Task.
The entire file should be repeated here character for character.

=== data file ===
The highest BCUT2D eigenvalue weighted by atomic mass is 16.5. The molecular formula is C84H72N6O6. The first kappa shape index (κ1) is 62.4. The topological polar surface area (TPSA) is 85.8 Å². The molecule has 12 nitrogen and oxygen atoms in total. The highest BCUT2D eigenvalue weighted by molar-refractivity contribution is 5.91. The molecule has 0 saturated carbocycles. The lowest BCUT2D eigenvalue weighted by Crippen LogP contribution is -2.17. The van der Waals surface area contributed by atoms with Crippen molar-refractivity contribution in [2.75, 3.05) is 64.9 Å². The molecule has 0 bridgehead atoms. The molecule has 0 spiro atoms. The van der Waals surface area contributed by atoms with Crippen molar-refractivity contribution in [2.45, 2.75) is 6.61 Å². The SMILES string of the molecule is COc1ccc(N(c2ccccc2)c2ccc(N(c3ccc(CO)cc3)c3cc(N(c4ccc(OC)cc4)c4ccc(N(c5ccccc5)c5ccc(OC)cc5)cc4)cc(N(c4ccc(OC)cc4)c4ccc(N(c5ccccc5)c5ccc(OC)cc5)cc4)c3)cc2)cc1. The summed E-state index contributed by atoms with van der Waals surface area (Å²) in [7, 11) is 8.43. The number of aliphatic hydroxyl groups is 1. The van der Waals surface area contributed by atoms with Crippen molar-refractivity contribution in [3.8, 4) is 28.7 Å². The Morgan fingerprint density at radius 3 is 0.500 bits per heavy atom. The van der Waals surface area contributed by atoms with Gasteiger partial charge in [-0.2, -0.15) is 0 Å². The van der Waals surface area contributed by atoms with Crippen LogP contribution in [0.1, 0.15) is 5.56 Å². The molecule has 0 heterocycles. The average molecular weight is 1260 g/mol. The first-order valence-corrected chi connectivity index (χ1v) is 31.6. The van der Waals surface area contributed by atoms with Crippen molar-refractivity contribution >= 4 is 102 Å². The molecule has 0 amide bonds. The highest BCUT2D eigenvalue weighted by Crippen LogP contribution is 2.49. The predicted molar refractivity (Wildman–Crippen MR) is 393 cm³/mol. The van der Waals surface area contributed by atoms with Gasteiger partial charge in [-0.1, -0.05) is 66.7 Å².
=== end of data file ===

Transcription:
The highest BCUT2D eigenvalue weighted by atomic mass is 16.5. The molecular formula is C84H72N6O6. The first kappa shape index (κ1) is 62.4. The topological polar surface area (TPSA) is 85.8 Å². The molecule has 12 nitrogen and oxygen atoms in total. The highest BCUT2D eigenvalue weighted by molar-refractivity contribution is 5.91. The molecule has 0 saturated carbocycles. The lowest BCUT2D eigenvalue weighted by Crippen LogP contribution is -2.17. The van der Waals surface area contributed by atoms with Crippen molar-refractivity contribution in [2.75, 3.05) is 64.9 Å². The molecule has 0 bridgehead atoms. The molecule has 0 spiro atoms. The van der Waals surface area contributed by atoms with Crippen molar-refractivity contribution in [2.45, 2.75) is 6.61 Å². The SMILES string of the molecule is COc1ccc(N(c2ccccc2)c2ccc(N(c3ccc(CO)cc3)c3cc(N(c4ccc(OC)cc4)c4ccc(N(c5ccccc5)c5ccc(OC)cc5)cc4)cc(N(c4ccc(OC)cc4)c4ccc(N(c5ccccc5)c5ccc(OC)cc5)cc4)c3)cc2)cc1. The summed E-state index contributed by atoms with van der Waals surface area (Å²) in [7, 11) is 8.43. The number of aliphatic hydroxyl groups is 1. The van der Waals surface area contributed by atoms with Crippen molar-refractivity contribution in [3.8, 4) is 28.7 Å². The Morgan fingerprint density at radius 3 is 0.500 bits per heavy atom. The van der Waals surface area contributed by atoms with Gasteiger partial charge in [-0.2, -0.15) is 0 Å². The van der Waals surface area contributed by atoms with Crippen LogP contribution in [0.1, 0.15) is 5.56 Å². The molecule has 0 heterocycles. The average molecular weight is 1260 g/mol. The first-order valence-corrected chi connectivity index (χ1v) is 31.6. The van der Waals surface area contributed by atoms with Crippen molar-refractivity contribution >= 4 is 102 Å². The molecule has 0 amide bonds. The highest BCUT2D eigenvalue weighted by Crippen LogP contribution is 2.49. The predicted molar refractivity (Wildman–Crippen MR) is 393 cm³/mol. The van der Waals surface area contributed by atoms with Gasteiger partial charge in [-0.1, -0.05) is 66.7 Å².